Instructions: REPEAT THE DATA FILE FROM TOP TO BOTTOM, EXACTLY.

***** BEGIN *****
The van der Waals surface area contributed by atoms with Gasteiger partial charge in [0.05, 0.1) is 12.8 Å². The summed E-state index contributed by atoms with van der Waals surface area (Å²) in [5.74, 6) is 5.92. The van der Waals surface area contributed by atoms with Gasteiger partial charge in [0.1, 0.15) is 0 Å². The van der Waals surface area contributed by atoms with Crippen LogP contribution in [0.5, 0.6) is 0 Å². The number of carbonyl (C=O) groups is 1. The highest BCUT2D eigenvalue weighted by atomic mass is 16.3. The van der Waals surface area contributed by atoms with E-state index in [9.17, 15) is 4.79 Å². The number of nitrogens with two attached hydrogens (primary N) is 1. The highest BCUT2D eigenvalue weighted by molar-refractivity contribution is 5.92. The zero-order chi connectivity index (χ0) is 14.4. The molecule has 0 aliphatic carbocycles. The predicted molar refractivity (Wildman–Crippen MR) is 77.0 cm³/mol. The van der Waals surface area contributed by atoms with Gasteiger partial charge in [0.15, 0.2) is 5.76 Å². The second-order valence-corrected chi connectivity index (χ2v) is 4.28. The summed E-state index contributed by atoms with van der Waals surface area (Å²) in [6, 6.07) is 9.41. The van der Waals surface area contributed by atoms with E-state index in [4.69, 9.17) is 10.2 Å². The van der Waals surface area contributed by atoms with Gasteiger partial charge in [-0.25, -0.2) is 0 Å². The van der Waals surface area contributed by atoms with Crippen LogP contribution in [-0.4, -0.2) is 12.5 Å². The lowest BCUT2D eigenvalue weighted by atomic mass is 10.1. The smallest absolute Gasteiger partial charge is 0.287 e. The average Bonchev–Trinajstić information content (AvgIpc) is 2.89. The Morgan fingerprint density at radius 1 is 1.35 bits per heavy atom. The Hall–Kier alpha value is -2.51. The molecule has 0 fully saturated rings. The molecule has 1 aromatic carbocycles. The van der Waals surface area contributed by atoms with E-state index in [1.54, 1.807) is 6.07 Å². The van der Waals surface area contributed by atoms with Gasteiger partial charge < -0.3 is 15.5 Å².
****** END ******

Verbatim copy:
The van der Waals surface area contributed by atoms with Gasteiger partial charge in [0.05, 0.1) is 12.8 Å². The summed E-state index contributed by atoms with van der Waals surface area (Å²) in [5.74, 6) is 5.92. The van der Waals surface area contributed by atoms with Gasteiger partial charge in [0.1, 0.15) is 0 Å². The van der Waals surface area contributed by atoms with Crippen LogP contribution in [0.5, 0.6) is 0 Å². The number of carbonyl (C=O) groups is 1. The highest BCUT2D eigenvalue weighted by atomic mass is 16.3. The van der Waals surface area contributed by atoms with E-state index in [9.17, 15) is 4.79 Å². The number of nitrogens with two attached hydrogens (primary N) is 1. The highest BCUT2D eigenvalue weighted by molar-refractivity contribution is 5.92. The zero-order chi connectivity index (χ0) is 14.4. The molecule has 0 aliphatic carbocycles. The predicted molar refractivity (Wildman–Crippen MR) is 77.0 cm³/mol. The van der Waals surface area contributed by atoms with Gasteiger partial charge in [0.15, 0.2) is 5.76 Å². The second-order valence-corrected chi connectivity index (χ2v) is 4.28. The summed E-state index contributed by atoms with van der Waals surface area (Å²) in [6, 6.07) is 9.41. The van der Waals surface area contributed by atoms with E-state index in [4.69, 9.17) is 10.2 Å². The van der Waals surface area contributed by atoms with Gasteiger partial charge in [-0.25, -0.2) is 0 Å². The van der Waals surface area contributed by atoms with Crippen LogP contribution in [-0.4, -0.2) is 12.5 Å². The lowest BCUT2D eigenvalue weighted by atomic mass is 10.1. The smallest absolute Gasteiger partial charge is 0.287 e. The average Bonchev–Trinajstić information content (AvgIpc) is 2.89. The Morgan fingerprint density at radius 1 is 1.35 bits per heavy atom. The Hall–Kier alpha value is -2.51. The molecule has 0 fully saturated rings. The molecule has 1 aromatic carbocycles. The van der Waals surface area contributed by atoms with E-state index in [1.54, 1.807) is 6.07 Å². The van der Waals surface area contributed by atoms with Gasteiger partial charge < -0.3 is 15.5 Å².